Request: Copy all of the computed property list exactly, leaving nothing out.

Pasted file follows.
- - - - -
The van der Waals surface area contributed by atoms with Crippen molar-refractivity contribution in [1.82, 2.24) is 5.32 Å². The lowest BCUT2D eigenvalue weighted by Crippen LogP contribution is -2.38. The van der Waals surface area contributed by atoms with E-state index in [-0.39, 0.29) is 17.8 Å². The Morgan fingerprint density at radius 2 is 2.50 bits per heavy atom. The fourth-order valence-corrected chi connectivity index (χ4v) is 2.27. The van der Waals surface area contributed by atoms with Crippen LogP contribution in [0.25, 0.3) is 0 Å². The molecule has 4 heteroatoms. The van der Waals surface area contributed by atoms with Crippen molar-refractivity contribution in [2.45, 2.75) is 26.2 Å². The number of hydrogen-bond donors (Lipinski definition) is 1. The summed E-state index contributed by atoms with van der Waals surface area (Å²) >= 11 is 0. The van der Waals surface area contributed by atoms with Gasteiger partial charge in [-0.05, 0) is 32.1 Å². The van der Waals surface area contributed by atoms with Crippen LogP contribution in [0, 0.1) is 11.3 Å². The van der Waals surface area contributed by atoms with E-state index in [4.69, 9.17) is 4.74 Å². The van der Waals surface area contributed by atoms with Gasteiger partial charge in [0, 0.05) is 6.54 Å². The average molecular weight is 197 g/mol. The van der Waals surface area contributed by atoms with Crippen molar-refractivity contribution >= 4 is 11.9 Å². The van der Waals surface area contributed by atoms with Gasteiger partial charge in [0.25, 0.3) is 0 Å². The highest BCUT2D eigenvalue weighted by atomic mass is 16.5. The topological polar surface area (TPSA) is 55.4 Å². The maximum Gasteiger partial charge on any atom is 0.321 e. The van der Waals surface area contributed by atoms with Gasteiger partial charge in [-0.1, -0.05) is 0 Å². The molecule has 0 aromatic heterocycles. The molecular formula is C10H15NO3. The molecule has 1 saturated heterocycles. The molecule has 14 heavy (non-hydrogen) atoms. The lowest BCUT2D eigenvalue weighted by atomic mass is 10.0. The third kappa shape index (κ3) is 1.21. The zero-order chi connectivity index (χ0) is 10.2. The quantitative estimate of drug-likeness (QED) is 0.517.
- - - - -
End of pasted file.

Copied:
The van der Waals surface area contributed by atoms with Crippen molar-refractivity contribution in [1.82, 2.24) is 5.32 Å². The lowest BCUT2D eigenvalue weighted by Crippen LogP contribution is -2.38. The van der Waals surface area contributed by atoms with E-state index in [-0.39, 0.29) is 17.8 Å². The Morgan fingerprint density at radius 2 is 2.50 bits per heavy atom. The fourth-order valence-corrected chi connectivity index (χ4v) is 2.27. The van der Waals surface area contributed by atoms with Crippen LogP contribution in [0.25, 0.3) is 0 Å². The molecule has 4 heteroatoms. The van der Waals surface area contributed by atoms with Crippen molar-refractivity contribution in [2.45, 2.75) is 26.2 Å². The number of hydrogen-bond donors (Lipinski definition) is 1. The summed E-state index contributed by atoms with van der Waals surface area (Å²) >= 11 is 0. The van der Waals surface area contributed by atoms with Gasteiger partial charge in [-0.05, 0) is 32.1 Å². The van der Waals surface area contributed by atoms with Crippen LogP contribution in [0, 0.1) is 11.3 Å². The van der Waals surface area contributed by atoms with E-state index in [4.69, 9.17) is 4.74 Å². The van der Waals surface area contributed by atoms with Gasteiger partial charge in [0, 0.05) is 6.54 Å². The average molecular weight is 197 g/mol. The van der Waals surface area contributed by atoms with Crippen molar-refractivity contribution >= 4 is 11.9 Å². The van der Waals surface area contributed by atoms with Gasteiger partial charge in [0.25, 0.3) is 0 Å². The highest BCUT2D eigenvalue weighted by atomic mass is 16.5. The topological polar surface area (TPSA) is 55.4 Å². The maximum Gasteiger partial charge on any atom is 0.321 e. The van der Waals surface area contributed by atoms with Gasteiger partial charge in [-0.1, -0.05) is 0 Å². The molecule has 0 aromatic heterocycles. The molecular formula is C10H15NO3. The molecule has 1 saturated heterocycles. The molecule has 14 heavy (non-hydrogen) atoms. The lowest BCUT2D eigenvalue weighted by atomic mass is 10.0. The third kappa shape index (κ3) is 1.21. The zero-order chi connectivity index (χ0) is 10.2. The quantitative estimate of drug-likeness (QED) is 0.517.